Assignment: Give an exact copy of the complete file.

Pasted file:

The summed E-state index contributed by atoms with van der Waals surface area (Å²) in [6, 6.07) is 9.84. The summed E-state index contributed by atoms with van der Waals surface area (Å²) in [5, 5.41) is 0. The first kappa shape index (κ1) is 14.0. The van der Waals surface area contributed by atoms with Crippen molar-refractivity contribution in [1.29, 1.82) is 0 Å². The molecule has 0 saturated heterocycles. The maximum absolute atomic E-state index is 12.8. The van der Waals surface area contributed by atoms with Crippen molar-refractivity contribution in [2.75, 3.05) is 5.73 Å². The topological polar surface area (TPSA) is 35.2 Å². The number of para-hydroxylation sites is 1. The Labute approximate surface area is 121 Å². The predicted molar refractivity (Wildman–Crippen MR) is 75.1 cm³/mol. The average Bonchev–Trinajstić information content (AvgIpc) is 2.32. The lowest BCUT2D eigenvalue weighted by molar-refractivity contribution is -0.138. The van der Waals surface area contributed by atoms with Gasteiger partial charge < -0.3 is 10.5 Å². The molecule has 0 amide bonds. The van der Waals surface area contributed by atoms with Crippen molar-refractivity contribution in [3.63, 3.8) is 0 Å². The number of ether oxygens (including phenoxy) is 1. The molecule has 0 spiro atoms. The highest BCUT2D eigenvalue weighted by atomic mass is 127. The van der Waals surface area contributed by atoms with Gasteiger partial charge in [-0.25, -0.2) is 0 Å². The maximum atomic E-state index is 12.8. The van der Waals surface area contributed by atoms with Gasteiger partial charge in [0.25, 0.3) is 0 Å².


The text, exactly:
The summed E-state index contributed by atoms with van der Waals surface area (Å²) in [6, 6.07) is 9.84. The summed E-state index contributed by atoms with van der Waals surface area (Å²) in [5, 5.41) is 0. The first kappa shape index (κ1) is 14.0. The van der Waals surface area contributed by atoms with Crippen molar-refractivity contribution in [1.29, 1.82) is 0 Å². The molecule has 0 saturated heterocycles. The maximum absolute atomic E-state index is 12.8. The van der Waals surface area contributed by atoms with Crippen molar-refractivity contribution in [2.75, 3.05) is 5.73 Å². The topological polar surface area (TPSA) is 35.2 Å². The number of para-hydroxylation sites is 1. The Labute approximate surface area is 121 Å². The predicted molar refractivity (Wildman–Crippen MR) is 75.1 cm³/mol. The average Bonchev–Trinajstić information content (AvgIpc) is 2.32. The lowest BCUT2D eigenvalue weighted by molar-refractivity contribution is -0.138. The van der Waals surface area contributed by atoms with Gasteiger partial charge < -0.3 is 10.5 Å². The molecule has 0 amide bonds. The van der Waals surface area contributed by atoms with Crippen molar-refractivity contribution in [3.63, 3.8) is 0 Å². The number of ether oxygens (including phenoxy) is 1. The molecule has 0 spiro atoms. The highest BCUT2D eigenvalue weighted by atomic mass is 127. The van der Waals surface area contributed by atoms with Gasteiger partial charge in [-0.25, -0.2) is 0 Å². The maximum atomic E-state index is 12.8. The van der Waals surface area contributed by atoms with Gasteiger partial charge in [0.25, 0.3) is 0 Å².